Delaying Baby’s Vaccines Is Sometimes Risky (Sometimes Not!) Says Study

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By Anisa Arsenault, Associate Editor
Updated March 2, 2017
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You know there’s a recommended vaccine schedule, but did you ever wonder what would happen if you missed one of the recommended shots? Or if you delayed a shot? Well, one of the risks of getting them late is seizures. And a new study published by the American Academy of Pediatrics journal Pediatrics suggests the risk isn’t much — if you stay within baby’s first year or so.

After following 323,427 babies, researchers found that timing of receiving the MMR (measles-mumps-rubella) and MMRV (measles-mumps-rubella-varicella) vaccines didn’t affect their seizure risk if the babies had them in their first 12 to 15 months. But if they put off the vaccine past 15 months, the rate of seizures associated with first-time vaccination gets higher. (This risk was higher with the MMRV vaccine than the MMR.) The seizures don’t necessarily happen right away; they can occur up to 10 days after the vaccination.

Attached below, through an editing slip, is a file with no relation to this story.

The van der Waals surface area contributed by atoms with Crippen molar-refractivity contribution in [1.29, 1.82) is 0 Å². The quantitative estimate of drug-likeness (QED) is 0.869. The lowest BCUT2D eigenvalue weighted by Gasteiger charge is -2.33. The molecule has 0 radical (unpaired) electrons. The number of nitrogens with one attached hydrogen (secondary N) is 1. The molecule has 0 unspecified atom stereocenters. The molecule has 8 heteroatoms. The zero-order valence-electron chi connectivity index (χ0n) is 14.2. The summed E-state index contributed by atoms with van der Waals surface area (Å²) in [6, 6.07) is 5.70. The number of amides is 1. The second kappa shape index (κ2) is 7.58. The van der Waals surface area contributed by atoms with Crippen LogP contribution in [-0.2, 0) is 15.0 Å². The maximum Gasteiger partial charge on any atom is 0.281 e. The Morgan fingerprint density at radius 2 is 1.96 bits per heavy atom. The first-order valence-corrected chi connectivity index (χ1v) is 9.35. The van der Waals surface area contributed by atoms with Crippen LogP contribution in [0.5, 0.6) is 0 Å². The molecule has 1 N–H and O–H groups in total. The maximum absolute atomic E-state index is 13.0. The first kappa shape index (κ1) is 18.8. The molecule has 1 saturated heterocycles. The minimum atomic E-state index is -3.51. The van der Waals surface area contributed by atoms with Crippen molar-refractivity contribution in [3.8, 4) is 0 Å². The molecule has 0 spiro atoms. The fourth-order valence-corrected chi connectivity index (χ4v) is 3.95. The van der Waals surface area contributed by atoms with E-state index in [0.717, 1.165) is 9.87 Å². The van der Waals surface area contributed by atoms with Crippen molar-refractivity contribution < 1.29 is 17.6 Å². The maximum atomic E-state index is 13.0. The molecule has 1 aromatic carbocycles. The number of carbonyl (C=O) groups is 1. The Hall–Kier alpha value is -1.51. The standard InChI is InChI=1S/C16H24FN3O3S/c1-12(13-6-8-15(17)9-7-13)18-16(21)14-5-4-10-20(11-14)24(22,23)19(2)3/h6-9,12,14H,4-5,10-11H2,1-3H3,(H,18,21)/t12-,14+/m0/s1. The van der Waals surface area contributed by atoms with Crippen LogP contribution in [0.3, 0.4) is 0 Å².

Something to keep in mind is that babies 38 to 92 days old are less likely to have seizures than older infants anyway. But this study may be one more reason to opt for on-time vaccinations.

Did you stick to the recommended vaccine schedule?

Please note: The Bump and the materials and information it contains are not intended to, and do not constitute, medical or other health advice or diagnosis and should not be used as such. You should always consult with a qualified physician or health professional about your specific circumstances.

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